Morgan County Sheriff Ana Franklin may have committed a state ethics violation as a result of an advertisement flyer for River City Fitness that circulated through the sheriff's department. River City Fitness was once owned by Franklin, but is now owned by her daughter.
Franklin said the fliers were distributed to employees in the sheriff’s department before she took office and that she no longer owns the fitness center, but her daughter does.
The state’s ethics law prohibits elected officials from using their office for personal gain for themselves, a business or a family member.A flier that circulated through the Morgan County Sheriff’s Department asking employees to join a fitness center Sheriff Ana Franklin once owned could possibly constitute a state ethics violation.
Alabama Ethics Commission Director Jim Sumner, who does not address specific cases, gave a general assessment of Franklin’s situation.
“It’s not as strong as a person saying you need to do business with my company, but a flier is a subtle implication, especially when a person has a captive audience,” Sumner said. “I would say such a situation would be a potential ethics violation.”
The flier has a header stating “Fitness special for Morgan County sheriff’s office, $25 monthly or $99 for six months,” inviting personnel to join River City Fitness.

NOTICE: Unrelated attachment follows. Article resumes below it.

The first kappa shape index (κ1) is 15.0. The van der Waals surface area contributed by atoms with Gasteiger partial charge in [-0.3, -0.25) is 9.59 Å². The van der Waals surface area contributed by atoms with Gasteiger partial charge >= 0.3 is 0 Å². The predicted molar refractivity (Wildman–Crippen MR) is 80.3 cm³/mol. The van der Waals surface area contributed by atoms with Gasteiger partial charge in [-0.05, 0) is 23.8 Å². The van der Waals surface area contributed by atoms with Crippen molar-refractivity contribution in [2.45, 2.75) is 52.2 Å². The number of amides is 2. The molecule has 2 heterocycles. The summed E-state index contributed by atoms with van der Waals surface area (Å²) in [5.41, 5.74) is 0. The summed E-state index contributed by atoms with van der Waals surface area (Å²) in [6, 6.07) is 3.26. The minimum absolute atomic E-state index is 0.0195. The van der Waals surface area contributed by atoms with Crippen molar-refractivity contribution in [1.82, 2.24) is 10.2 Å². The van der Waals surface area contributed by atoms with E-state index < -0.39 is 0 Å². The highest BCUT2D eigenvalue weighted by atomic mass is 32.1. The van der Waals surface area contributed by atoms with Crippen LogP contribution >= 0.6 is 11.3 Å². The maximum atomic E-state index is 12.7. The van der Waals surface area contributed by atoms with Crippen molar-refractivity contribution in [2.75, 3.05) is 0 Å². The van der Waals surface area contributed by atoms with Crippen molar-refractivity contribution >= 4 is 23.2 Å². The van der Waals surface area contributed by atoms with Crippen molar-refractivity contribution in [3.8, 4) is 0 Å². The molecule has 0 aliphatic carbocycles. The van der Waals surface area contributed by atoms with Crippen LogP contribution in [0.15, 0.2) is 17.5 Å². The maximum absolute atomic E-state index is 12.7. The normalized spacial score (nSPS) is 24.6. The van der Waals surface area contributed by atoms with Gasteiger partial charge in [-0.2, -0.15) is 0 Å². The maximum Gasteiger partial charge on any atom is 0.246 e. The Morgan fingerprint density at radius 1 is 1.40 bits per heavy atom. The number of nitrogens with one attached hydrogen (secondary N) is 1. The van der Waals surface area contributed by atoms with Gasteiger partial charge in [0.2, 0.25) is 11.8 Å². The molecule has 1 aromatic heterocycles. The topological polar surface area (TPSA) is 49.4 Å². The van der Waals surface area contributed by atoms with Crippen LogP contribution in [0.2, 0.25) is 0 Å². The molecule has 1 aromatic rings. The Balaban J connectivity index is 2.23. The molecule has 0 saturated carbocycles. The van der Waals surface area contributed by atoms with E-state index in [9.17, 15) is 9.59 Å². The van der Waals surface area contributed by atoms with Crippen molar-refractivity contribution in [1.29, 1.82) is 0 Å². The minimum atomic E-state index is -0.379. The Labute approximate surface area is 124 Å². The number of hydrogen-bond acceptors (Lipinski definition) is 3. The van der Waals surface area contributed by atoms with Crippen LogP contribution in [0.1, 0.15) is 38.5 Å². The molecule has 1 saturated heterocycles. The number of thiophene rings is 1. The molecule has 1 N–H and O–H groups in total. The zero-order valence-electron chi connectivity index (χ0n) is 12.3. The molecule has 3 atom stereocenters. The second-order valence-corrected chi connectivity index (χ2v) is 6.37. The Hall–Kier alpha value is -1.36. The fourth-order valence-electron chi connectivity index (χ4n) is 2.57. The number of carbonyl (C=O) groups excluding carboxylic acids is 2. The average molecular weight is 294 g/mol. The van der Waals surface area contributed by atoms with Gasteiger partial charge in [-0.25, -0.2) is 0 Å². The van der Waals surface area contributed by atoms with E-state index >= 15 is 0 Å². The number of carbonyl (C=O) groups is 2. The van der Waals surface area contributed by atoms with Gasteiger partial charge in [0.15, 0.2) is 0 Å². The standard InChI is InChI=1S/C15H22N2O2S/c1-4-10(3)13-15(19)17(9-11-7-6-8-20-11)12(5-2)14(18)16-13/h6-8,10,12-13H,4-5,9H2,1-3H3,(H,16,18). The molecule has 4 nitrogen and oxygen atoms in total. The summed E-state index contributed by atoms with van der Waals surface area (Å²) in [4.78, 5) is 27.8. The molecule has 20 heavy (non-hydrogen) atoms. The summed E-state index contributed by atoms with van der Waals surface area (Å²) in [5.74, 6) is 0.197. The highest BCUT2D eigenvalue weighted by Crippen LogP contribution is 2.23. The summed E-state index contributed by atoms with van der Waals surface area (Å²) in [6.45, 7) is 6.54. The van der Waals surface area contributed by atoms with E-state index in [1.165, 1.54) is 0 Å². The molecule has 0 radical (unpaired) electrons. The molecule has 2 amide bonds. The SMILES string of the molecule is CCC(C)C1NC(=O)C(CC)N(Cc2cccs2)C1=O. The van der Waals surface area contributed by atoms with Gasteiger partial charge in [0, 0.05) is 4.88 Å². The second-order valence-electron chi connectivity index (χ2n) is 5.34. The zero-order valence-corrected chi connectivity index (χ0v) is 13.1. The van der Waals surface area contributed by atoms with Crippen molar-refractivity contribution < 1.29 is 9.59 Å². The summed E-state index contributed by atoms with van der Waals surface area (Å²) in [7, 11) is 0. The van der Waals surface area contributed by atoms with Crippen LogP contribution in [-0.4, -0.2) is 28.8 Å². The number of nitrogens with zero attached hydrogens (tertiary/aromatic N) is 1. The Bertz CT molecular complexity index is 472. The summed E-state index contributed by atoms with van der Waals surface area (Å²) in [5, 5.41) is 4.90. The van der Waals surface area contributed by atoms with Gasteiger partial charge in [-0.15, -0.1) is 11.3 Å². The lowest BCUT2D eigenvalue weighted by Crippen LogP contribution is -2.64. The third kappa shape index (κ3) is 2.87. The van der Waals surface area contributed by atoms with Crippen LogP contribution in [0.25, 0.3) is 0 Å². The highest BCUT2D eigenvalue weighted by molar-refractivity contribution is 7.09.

“I haven’t done that since I took office,” Franklin said, referring to the fliers, the latest controversial issue surrounding her since she took office Jan. 18.
Franklin would not say specifically who passed out the fliers. Her daughter Erica Franklin assumed ownership of the gym this year, according to Decatur’s revenue department.The fitness center is located on U.S. 31 South.
No complaint has been filed against Franklin.
“A complaint can be filed by any citizen based on credible and verifiable information,” Sumner said. “Anybody who sees something they think is not right and they know some of the underlying facts can file a complaint and we will look into it.”
If the Ethics Commission determines the law was violated, Sumner said, the case would be referred for prosecution.
“If the prosecutor has enough to prove intent, the offense is a Class B felony that could result in two to 20 years in prison and a $30,000 fine per violation,” Sumner said.
Trail of controversy
Controversy surrounding Franklin began Jan. 19, when she sent a deputy to inform Doug Key, head of the county’s Drug Task Force, that she was demoting him and removing him from the task force.
She fired Key in February while he was on vacation. He appealed the demotion and firing to the county’s Personnel Review Board, which upheld Franklin’s action after a hearing in March.
Key’s attorney has filed a complaint with the Equal Employment Opportunity Commission alleging retaliation and discrimination based on gender and age.
During his hearing, Key said Franklin fired him as retaliation for her friend, Robert “Bones” Wilson, whom Key got removed from a Huntsville unit attached to the Morgan task force. Franklin denied the allegation.
Franklin’s hiring practices sparked controversy, also. In February, after Key’s firing, she had an item on a County Commission meeting agenda requesting approval to hire a jail administrator at a salary of $42,244.80. She asked Chairman Ray Long to table action on the request.
Commissioners said the position no longer exists and she has to ask them to re-create the job.
The county currently has a hiring freeze.
Most recently, Franklin hired Ronald Livingston, 72, one of her campaign supporters, to a captain’s position that was vacated by Howard Battles, who retired in January.